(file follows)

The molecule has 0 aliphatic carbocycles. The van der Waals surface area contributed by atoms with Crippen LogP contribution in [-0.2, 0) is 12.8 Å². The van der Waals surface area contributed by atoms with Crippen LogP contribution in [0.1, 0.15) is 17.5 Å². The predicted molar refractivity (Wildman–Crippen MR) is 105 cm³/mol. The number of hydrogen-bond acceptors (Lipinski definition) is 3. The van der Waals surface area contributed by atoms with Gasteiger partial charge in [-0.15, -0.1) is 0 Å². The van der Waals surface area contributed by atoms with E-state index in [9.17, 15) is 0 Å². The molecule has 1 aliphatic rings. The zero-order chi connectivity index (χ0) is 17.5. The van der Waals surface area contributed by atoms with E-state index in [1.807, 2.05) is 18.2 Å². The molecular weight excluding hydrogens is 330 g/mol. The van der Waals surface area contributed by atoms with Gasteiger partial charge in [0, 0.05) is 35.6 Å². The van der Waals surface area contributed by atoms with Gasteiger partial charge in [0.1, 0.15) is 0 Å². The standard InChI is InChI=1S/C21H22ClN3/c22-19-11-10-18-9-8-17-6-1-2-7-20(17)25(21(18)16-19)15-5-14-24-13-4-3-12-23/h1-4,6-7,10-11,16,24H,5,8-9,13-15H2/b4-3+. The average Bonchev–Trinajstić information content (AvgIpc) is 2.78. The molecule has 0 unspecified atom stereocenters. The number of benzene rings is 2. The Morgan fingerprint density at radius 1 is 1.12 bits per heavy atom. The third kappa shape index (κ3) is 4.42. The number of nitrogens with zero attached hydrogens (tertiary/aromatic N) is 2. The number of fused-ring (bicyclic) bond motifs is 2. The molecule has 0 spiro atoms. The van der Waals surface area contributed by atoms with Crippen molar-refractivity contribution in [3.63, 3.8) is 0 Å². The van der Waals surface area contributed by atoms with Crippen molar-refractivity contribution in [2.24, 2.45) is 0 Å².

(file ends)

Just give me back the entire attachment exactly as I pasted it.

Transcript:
The molecule has 0 aliphatic carbocycles. The van der Waals surface area contributed by atoms with Crippen LogP contribution in [-0.2, 0) is 12.8 Å². The van der Waals surface area contributed by atoms with Crippen LogP contribution in [0.1, 0.15) is 17.5 Å². The predicted molar refractivity (Wildman–Crippen MR) is 105 cm³/mol. The number of hydrogen-bond acceptors (Lipinski definition) is 3. The van der Waals surface area contributed by atoms with Gasteiger partial charge in [-0.15, -0.1) is 0 Å². The van der Waals surface area contributed by atoms with E-state index in [9.17, 15) is 0 Å². The molecule has 1 aliphatic rings. The zero-order chi connectivity index (χ0) is 17.5. The van der Waals surface area contributed by atoms with E-state index in [1.807, 2.05) is 18.2 Å². The molecular weight excluding hydrogens is 330 g/mol. The van der Waals surface area contributed by atoms with Gasteiger partial charge in [0, 0.05) is 35.6 Å². The van der Waals surface area contributed by atoms with Gasteiger partial charge in [0.1, 0.15) is 0 Å². The standard InChI is InChI=1S/C21H22ClN3/c22-19-11-10-18-9-8-17-6-1-2-7-20(17)25(21(18)16-19)15-5-14-24-13-4-3-12-23/h1-4,6-7,10-11,16,24H,5,8-9,13-15H2/b4-3+. The average Bonchev–Trinajstić information content (AvgIpc) is 2.78. The molecule has 0 unspecified atom stereocenters. The number of benzene rings is 2. The Morgan fingerprint density at radius 1 is 1.12 bits per heavy atom. The third kappa shape index (κ3) is 4.42. The number of nitrogens with zero attached hydrogens (tertiary/aromatic N) is 2. The number of fused-ring (bicyclic) bond motifs is 2. The molecule has 0 spiro atoms. The van der Waals surface area contributed by atoms with Crippen molar-refractivity contribution in [3.63, 3.8) is 0 Å². The van der Waals surface area contributed by atoms with Crippen molar-refractivity contribution in [2.24, 2.45) is 0 Å².